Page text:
To our knowledge, this is the first study investigating and comparing facial expressions in patients with schizophrenia and those with obsessive-compulsive disorder using the FACS system. As expected, the healthy controls showed more appropriate experience of emotion and facial expression than patients with schizophrenia and those with obsessive-compulsive disorder. It is known that patients with schizophrenia are impaired in their ability to discriminate and recognize emotions expressed by others, have difficulty in expressing their own emotional states, and show a marked deficiency in facial expression that may be correlated with length and type of pharmacological treatment.13
Doop et al showed that worse social functioning is correlated with errors in recognition of emotional expressions on the face, and that patients with schizophrenia show general deficits in processing of emotional expressions which, in turn, are associated with worse symptoms and reduced social functioning.34
However, an emotion subjectively or objectively “experienced” by patients may be different from the emotion “recognized” by patients. For instance, a patient may recognize that a video is happy, but due to his/her affective psychopathology, experience sadness.
The results obtained by administration of the post film questionnaire showed that patients with schizophrenia and those with obsessive-compulsive disorder showed fewer concordant responses compared with healthy people (). It is interesting to note that there was no significant difference between the results for patients with schizophrenia and those with obsessive-compulsive disorder (), indicating that patients with obsessive-compulsive disorder have an impairment almost identical to that in patients with schizophrenia with regard to experiencing emotions, even though this kind of impairment is usually considered a classical phenomenon related to schizophrenia and not to obsessive-compulsive disorder.35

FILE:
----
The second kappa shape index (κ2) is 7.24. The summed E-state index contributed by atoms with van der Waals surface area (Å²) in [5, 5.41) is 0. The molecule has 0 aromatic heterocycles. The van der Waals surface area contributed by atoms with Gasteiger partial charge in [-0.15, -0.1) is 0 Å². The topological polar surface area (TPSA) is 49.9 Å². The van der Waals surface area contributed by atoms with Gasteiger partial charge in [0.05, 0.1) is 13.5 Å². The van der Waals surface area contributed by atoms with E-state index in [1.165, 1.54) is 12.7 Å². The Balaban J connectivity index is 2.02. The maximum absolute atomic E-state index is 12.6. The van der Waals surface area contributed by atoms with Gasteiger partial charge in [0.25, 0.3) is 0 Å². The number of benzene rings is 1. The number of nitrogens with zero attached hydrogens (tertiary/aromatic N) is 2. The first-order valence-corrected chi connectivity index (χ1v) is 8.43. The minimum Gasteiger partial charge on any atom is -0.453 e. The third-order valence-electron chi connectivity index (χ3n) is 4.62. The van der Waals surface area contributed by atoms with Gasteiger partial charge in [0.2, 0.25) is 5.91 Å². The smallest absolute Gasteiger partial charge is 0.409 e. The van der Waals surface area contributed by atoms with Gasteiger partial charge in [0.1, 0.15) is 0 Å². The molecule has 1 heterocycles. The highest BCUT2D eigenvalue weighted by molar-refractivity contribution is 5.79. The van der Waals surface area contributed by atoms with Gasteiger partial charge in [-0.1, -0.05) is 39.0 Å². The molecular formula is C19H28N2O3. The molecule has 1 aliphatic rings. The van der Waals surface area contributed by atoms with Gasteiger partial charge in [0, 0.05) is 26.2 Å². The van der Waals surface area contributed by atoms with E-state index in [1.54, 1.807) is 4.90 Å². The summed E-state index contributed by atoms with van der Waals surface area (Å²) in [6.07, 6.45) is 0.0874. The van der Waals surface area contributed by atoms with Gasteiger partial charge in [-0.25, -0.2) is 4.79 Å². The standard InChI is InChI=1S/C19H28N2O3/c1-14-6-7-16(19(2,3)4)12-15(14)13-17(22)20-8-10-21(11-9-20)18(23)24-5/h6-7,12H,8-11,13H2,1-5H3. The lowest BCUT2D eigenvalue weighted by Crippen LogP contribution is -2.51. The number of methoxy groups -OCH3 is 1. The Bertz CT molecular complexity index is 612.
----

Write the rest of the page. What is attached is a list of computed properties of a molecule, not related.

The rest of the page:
This finding is strengthened by the scoring of facial activity in response to video clips eliciting emotion, ie, patients with obsessive-compulsive disorder showed mimic emotional responses very similar to those in patients with schizophrenia, and the scores for the two groups did not differ significantly (). These findings indicate that patients with schizophrenia and those with obsessive-compulsive disorder seem to suffer from similar impairments with regard to both experiencing and expressing emotions.
This common feature increases the number of characteristics shared between the two diseases. Obsessive-compulsive disorder and schizophrenia are, in fact, considered to be neurodevelopmental disorders with dysfunctional frontal subcortical circuitry.37
A possible common neurodevelopmental origin is suggested by several lines of evidence: both obsessive-compulsive disorder and schizophrenia have a juvenile onset and chronic course; relevant neurological soft signs are present in both diseases;38
patients with obsessive-compulsive disorder and those with schizophrenia have more adverse perinatal experiences than healthy controls;38